Why South Florida, a Navy opponent in 2016, could be a mystery

Last week, we considered the question of how the Cincinnati Bearcats -- not a Navy opponent in 2016 -- would affect the larger landscape of the American Athletic Conference. No Cincinnati game raised more of an eyebrow than a 65-27 loss. We examine the team which trounced UC in this week's article.

51-3.

NFL fans recognize that score as the final tally in the 1990 season's AFC Championship Game, played in January of 1991. The Buffalo Bills reached their first Super Bowl by obliterating the Los Angeles Raiders.

Fans of American Athletic Conference football, however, will identify that score as the halftime lead for the South Florida Bulls against the Cincinnati Bearcats on Friday, November 20. 

Before the 2015 AAC season began, Cincinnati was the team most people expected to win the East. It is true that by the time the Bearcats trudged into Tampa for that Friday night contest, the Temple Owls called the shots in the division. Cincinnati had receded from public view. The idea that South Florida would beat Cincy was more than reasonable. USF had knocked off Temple the week before, throttling the Owls' defense in a 44-23 romp. 

Yet, despite all the realities mentioned in the paragraph above, no one could have imagined the preseason AAC East favorite being that bad... and South Florida being that good. 

South Florida started its season 1-3. South Florida got thumped -- yes, thumped -- by Maryland, 35-17. The Bulls' offense was pedestrian through the first four games of the season. In games five through seven, USF averaged over 35 points, but the roster of opponents -- Syracuse, Connecticut and SMU -- had something to do with that three-game winning streak. When Navy limited USF's offense to 17 points and East Carolina held the Bulls to 22 the following week, South Florida was an average team with an average offense, sitting at 5-4 and not on the doorstep of doing anything remarkable before the end of the 2015 regular season.

Then came the 44-point outburst against a Temple defense which flummoxed Notre Dame at home and contained Houston on the road. The game was a masterclass for South Florida, but also Temple's worst defensive showing of the entire 2015 campaign. Skeptics will say that Temple had an off day, but anyone who believes in the Bulls and head coach Willie Taggart will claim that the Bulls -- the team Taggart hoped to build in Tampa -- emerged in full on that night.

The Cincinnati game and that 51-3 first half flowed from the onslaught against the Owls six days before.

What was an average 5-4 season with a ho-hum offense became an 8-4 regular season marked by a substantial upward trajectory in early December. It's true that South Florida lost its bowl game to Western Kentucky -- robbed of the freight-train-level momentum the team possessed on Thanksgiving weekend -- but it's quite possible the Bulls experienced the awakening they've sought ever since Jim Leavitt (who led the program to a No. 2 ranking in the famously chaotic 2007 college football season) was forced out.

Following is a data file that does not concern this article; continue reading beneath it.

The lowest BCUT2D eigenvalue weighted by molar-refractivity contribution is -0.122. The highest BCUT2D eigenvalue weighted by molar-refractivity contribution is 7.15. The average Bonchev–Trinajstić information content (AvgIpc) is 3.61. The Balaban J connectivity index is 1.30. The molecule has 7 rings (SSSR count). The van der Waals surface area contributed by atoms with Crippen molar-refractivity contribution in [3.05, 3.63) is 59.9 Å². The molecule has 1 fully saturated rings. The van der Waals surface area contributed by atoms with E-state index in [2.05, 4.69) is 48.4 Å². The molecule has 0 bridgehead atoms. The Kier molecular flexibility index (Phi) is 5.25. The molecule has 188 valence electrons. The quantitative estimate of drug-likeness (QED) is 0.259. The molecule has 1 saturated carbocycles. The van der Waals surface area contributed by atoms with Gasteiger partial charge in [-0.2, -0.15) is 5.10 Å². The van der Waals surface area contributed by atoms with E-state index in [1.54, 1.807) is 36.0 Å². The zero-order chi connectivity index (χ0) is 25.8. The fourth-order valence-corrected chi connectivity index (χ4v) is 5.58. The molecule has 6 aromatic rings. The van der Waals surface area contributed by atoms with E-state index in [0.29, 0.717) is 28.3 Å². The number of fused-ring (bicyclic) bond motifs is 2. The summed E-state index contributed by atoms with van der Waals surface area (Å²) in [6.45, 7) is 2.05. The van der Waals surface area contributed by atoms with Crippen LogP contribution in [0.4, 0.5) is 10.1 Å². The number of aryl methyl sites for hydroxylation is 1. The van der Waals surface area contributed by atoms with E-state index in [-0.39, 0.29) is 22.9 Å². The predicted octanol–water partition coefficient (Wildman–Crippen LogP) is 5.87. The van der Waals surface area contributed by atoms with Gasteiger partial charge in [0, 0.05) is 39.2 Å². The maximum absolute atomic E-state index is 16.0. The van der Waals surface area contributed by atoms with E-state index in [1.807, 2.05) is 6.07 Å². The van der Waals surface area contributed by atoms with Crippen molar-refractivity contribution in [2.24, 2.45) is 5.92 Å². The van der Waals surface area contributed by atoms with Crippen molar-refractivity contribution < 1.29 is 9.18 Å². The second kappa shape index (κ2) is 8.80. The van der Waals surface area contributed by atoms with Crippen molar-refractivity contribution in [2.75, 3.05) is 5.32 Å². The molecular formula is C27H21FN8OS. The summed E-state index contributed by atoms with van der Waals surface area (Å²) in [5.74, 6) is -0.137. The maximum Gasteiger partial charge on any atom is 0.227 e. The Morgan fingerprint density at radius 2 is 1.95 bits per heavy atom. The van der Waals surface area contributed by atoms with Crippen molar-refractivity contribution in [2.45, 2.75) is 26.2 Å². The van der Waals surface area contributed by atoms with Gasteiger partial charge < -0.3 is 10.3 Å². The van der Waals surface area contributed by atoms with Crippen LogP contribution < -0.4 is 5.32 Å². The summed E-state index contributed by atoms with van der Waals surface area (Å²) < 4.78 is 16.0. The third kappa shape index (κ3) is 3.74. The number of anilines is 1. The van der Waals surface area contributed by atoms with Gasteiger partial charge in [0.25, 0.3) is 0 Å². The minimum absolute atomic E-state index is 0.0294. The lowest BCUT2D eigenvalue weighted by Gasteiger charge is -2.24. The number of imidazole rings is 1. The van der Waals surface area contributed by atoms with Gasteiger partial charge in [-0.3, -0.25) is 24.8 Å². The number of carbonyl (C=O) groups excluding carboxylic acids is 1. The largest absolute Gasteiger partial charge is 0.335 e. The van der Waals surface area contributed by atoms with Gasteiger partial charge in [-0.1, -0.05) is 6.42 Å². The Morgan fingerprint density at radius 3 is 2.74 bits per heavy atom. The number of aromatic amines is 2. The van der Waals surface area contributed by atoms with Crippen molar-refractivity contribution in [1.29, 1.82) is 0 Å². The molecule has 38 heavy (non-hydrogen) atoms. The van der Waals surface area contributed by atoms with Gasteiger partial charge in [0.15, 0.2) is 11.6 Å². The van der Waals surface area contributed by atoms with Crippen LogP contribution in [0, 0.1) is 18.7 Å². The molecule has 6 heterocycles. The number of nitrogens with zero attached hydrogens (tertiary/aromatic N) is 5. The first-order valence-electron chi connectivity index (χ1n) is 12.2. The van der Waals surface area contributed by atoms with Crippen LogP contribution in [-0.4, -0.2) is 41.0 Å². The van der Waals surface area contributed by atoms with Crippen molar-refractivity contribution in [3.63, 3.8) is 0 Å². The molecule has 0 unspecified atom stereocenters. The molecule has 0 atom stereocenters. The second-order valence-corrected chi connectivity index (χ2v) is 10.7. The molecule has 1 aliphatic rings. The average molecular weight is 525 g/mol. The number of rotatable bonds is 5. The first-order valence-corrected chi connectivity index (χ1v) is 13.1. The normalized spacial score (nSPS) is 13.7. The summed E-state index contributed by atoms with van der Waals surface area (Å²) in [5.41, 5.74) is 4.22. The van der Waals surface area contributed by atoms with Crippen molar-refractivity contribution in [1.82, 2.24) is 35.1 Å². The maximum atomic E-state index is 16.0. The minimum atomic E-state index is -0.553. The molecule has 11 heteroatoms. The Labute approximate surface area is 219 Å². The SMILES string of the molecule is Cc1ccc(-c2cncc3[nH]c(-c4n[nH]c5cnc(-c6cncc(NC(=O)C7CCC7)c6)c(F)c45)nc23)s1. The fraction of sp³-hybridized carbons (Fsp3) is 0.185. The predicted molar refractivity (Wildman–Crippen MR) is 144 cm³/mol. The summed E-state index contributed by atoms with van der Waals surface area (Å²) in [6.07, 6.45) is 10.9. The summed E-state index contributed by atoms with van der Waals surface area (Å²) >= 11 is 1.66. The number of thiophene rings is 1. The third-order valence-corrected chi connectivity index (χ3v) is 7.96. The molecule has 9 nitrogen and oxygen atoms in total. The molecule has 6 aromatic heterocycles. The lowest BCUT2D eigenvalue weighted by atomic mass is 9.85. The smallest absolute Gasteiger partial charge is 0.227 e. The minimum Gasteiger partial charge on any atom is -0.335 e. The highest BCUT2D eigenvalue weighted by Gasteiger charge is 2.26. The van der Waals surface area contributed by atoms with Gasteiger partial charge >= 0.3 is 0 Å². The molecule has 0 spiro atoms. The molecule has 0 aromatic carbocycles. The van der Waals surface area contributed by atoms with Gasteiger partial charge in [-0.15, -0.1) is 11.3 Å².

We arrive at the moment of uncertainty -- the moment of questioning -- for South Florida football. Accordingly, Navy fans and coaches must wonder what kind of team they'll face in Tampa this October.

Last week, we wondered if Cincinnati was that bad against USF. This week, we have to wonder if USF was that good. However, another question is even more specific to the Bulls this season: Was their November surge in 2015 something contained to that campaign, or will it spill over into this season?

In the college game and the pros, we see it all the time: A team struggles for half or two-thirds of the season. With the pressure off and the focus of the nation elsewhere, that team plays without a burden -- knowing it has nothing to lose -- and finishes the season with a flourish. In the NFL, it's harder to put much stock in the team which starts 5-7 and then goes on a four-game winning streak in December to finish 9-7. Not playing with playoff pressure is hard to ignore and dismiss as a relevant consideration in an NFL season. In college, it's easier to trust a late-season surge when the players aren't upperclassmen or otherwise bound for the pros. Young players, accumulating snaps and real-world experience, learn how to play together. They can carry enthusiasm and mutual trust into the following spring ball sessions, the following summer training camp, and the next regular season.

Maybe South Florida achieved this transformation... but maybe the Bulls took advantage of a Temple team making a long commute (and which had a multi-game cushion in the AAC East at the time of kickoff), and a Cincinnati team which was ripe for the taking.

 Navy should naturally expect USF's best version to emerge in October, but from a more distant vantage point before the Fourth of July, it's a mystery as to how the Bulls will run this autumn. The answer to that mystery will shape Navy's 2016 season.


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